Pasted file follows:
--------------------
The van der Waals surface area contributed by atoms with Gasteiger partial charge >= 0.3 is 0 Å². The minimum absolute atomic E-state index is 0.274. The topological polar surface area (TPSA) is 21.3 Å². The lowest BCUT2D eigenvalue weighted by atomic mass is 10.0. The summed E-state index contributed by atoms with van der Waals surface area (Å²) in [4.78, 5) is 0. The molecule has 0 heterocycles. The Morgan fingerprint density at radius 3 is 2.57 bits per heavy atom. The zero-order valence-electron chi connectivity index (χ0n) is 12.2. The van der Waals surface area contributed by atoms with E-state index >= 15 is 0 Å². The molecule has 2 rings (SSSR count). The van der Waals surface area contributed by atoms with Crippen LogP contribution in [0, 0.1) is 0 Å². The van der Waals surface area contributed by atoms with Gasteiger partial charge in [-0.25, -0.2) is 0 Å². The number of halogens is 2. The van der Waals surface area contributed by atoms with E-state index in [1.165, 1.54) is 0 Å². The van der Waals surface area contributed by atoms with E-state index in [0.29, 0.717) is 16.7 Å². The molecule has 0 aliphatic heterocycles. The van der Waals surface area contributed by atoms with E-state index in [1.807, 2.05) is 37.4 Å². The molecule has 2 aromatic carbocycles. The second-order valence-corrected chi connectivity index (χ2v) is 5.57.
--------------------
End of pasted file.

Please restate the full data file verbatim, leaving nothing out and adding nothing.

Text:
The van der Waals surface area contributed by atoms with Gasteiger partial charge >= 0.3 is 0 Å². The minimum absolute atomic E-state index is 0.274. The topological polar surface area (TPSA) is 21.3 Å². The lowest BCUT2D eigenvalue weighted by atomic mass is 10.0. The summed E-state index contributed by atoms with van der Waals surface area (Å²) in [4.78, 5) is 0. The molecule has 0 heterocycles. The Morgan fingerprint density at radius 3 is 2.57 bits per heavy atom. The zero-order valence-electron chi connectivity index (χ0n) is 12.2. The van der Waals surface area contributed by atoms with E-state index >= 15 is 0 Å². The molecule has 2 rings (SSSR count). The van der Waals surface area contributed by atoms with Crippen LogP contribution in [0, 0.1) is 0 Å². The van der Waals surface area contributed by atoms with Gasteiger partial charge in [-0.25, -0.2) is 0 Å². The number of halogens is 2. The van der Waals surface area contributed by atoms with E-state index in [1.165, 1.54) is 0 Å². The van der Waals surface area contributed by atoms with E-state index in [0.29, 0.717) is 16.7 Å². The molecule has 0 aliphatic heterocycles. The van der Waals surface area contributed by atoms with E-state index in [1.807, 2.05) is 37.4 Å². The molecule has 2 aromatic carbocycles. The second-order valence-corrected chi connectivity index (χ2v) is 5.57.